Austin, Texas — After Britt Kelly’s son participated in a lockdown drill in his Lamar, Texas, kindergarten class two years ago, he had nightmares and wet his bed. Now at 8 o’clock he can sleep only with the lights on.
In August, the daughter of Mary Jackson, a kindergartener in Leander, asked her mother to put a “special lock” on her bedroom door to “keep the bad adults out” in the wake of a different lockdown drill.
Clay Giampaolo, a high school senior with special needs, said that after practice at his school in Plano, he goes to the special education room to “calm down.”
as a nationits Training for violent bullying has become a terrifying but common reality in K-12 schools. More than 40 states require schools to prepare students to respond when a campus attack occurs. Nearly every student in the US experiences at least one or more of these A year on, even though their effectiveness has been hotly debated by state legislators, school staff, safety experts, and parents.
According to the National Center for Education Statistics, about 98% of public schools taught lockdown procedures to students before the pandemic. Their reasons are clear: According to the NCES, there were 93 school shooting casualties in the 2020-21 school year, the highest in two decades. While school shootings are rare, they have devastating consequences.
But preparing for these events can also come with a price. “The literal trauma they inflicted is horrifying,” Giampaolo said.
According to a study published in December in Nature, a journal examining social media posts, there was a 39%-42% increase in anxiety, stress and depression among K-12 students following the lockdown exercise. Practices, especially those involving simulations, have increasedaround the prospect of a shooting and made them feel unsafe at school. The more realistic the exercise, the more fear they provoked. According to security experts, students like Giampaolo who have special needs, and those who have experienced past trauma, are most affected.
At least one state is taking steps to balance school safety and student health. To reduce trauma for participants, new Texas rules require schools to ensure that the drills don’t simulate shootings — a change that occurred just one semester after a gunman killed 19 students and two teachers. comes in.,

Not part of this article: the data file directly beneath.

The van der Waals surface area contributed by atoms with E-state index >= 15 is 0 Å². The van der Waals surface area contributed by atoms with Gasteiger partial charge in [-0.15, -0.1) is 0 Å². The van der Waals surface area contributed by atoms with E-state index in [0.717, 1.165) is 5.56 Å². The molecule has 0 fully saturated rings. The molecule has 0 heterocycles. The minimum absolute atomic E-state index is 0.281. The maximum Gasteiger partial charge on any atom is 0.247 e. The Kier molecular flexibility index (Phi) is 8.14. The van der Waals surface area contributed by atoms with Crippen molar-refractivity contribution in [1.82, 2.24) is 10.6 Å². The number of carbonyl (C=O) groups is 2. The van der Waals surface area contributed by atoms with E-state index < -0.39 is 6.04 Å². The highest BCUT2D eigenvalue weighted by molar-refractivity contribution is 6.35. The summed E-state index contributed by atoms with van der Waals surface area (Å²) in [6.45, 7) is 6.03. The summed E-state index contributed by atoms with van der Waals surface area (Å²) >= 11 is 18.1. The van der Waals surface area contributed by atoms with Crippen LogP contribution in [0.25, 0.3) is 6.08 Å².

“If some children are coming off trauma or we are exacerbating existing trauma, we are not moving in the right direction,” said Nicole Golden, executive director of Texas Gun Sense, an advocacy group that supports the bill.
Texas mandates that schools complete two lockdown exercises a year. But there was confusion and widespread interpretations about how they should be governed, said state Representative Claudia Ordaz Pérez, a Democrat who sponsored the bill passed during the 2021 legislative session.
Jacqueline Schildkraut, an associate professor of criminal justice at the State University of New York, said that despite a growing body of research on how to prepare for the worst-case scenario, not all schools are following best practices and lack of reporting. There’s no way to know which ones. -Oswego, who has argued in favor of the practice.
“We have no national standards, no national guidance, and no tracking system,” Schildkraut said.
In extreme cases, schools imitate shootings, in which officers show weapons or imitate the sound of a gun, which they said is unnecessarily painful for both students and staff members. “We don’t set fires to schools to practice fire drills,” Schildkraut said.
Texas rules now more clearly differentiate between lockdown exercises, which are required, and active-threat exercises, which are voluntary and can involve the re-creating aspects of a shooting.
A drill does not involve a fake injury or the sound of a gunshot. Instead, students either talk about what to do, orLike turning off lights, closing doors, and staying calm and away from windows.
Active-hazard exercises, which are intended to train first responders, may include realistic depictions of injured students or loud noises. They give officials in different jurisdictions a chance to plan a coordinated response, said Cathy Martinez-Prather, director of the Texas School Safety Center. But schools need to carefully plan those simulations without requiring the participation of students, she said.